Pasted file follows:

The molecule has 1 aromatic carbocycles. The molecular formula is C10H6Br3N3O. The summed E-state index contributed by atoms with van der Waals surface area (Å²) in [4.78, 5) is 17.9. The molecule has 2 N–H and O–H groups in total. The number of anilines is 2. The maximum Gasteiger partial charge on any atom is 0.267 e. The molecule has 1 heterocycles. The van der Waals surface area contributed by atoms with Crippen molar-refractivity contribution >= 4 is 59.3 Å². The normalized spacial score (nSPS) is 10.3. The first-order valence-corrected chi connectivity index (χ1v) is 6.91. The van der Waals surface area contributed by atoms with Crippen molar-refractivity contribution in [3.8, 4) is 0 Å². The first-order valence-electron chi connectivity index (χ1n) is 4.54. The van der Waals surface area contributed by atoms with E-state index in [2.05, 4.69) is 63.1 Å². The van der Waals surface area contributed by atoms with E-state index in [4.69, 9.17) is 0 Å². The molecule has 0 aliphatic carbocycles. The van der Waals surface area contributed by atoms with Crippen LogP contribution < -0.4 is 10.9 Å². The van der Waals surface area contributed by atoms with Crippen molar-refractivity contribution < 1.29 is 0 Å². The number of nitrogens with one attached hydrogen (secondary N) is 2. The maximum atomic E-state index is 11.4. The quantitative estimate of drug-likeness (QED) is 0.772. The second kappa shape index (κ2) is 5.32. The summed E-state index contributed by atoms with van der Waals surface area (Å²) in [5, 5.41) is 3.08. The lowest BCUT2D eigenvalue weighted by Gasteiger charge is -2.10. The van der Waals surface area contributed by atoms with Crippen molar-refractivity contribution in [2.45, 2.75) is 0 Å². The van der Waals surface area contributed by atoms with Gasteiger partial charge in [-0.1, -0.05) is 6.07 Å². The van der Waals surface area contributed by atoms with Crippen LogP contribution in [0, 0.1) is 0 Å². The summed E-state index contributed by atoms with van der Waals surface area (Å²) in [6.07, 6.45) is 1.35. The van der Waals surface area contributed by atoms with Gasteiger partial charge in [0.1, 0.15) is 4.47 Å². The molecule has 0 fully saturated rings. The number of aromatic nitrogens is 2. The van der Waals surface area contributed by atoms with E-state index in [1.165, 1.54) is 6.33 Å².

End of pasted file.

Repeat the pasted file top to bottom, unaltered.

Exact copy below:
The molecule has 1 aromatic carbocycles. The molecular formula is C10H6Br3N3O. The summed E-state index contributed by atoms with van der Waals surface area (Å²) in [4.78, 5) is 17.9. The molecule has 2 N–H and O–H groups in total. The number of anilines is 2. The maximum Gasteiger partial charge on any atom is 0.267 e. The molecule has 1 heterocycles. The van der Waals surface area contributed by atoms with Crippen molar-refractivity contribution >= 4 is 59.3 Å². The normalized spacial score (nSPS) is 10.3. The first-order valence-corrected chi connectivity index (χ1v) is 6.91. The van der Waals surface area contributed by atoms with Crippen molar-refractivity contribution in [3.8, 4) is 0 Å². The first-order valence-electron chi connectivity index (χ1n) is 4.54. The van der Waals surface area contributed by atoms with E-state index in [2.05, 4.69) is 63.1 Å². The van der Waals surface area contributed by atoms with E-state index in [4.69, 9.17) is 0 Å². The molecule has 0 aliphatic carbocycles. The van der Waals surface area contributed by atoms with Crippen LogP contribution < -0.4 is 10.9 Å². The van der Waals surface area contributed by atoms with Crippen molar-refractivity contribution < 1.29 is 0 Å². The number of nitrogens with one attached hydrogen (secondary N) is 2. The maximum atomic E-state index is 11.4. The quantitative estimate of drug-likeness (QED) is 0.772. The second kappa shape index (κ2) is 5.32. The summed E-state index contributed by atoms with van der Waals surface area (Å²) in [5, 5.41) is 3.08. The lowest BCUT2D eigenvalue weighted by Gasteiger charge is -2.10. The van der Waals surface area contributed by atoms with Crippen molar-refractivity contribution in [2.45, 2.75) is 0 Å². The van der Waals surface area contributed by atoms with Gasteiger partial charge in [-0.1, -0.05) is 6.07 Å². The van der Waals surface area contributed by atoms with Crippen LogP contribution in [0, 0.1) is 0 Å². The summed E-state index contributed by atoms with van der Waals surface area (Å²) in [6.07, 6.45) is 1.35. The van der Waals surface area contributed by atoms with Gasteiger partial charge in [0.1, 0.15) is 4.47 Å². The molecule has 0 fully saturated rings. The number of aromatic nitrogens is 2. The van der Waals surface area contributed by atoms with E-state index in [1.165, 1.54) is 6.33 Å².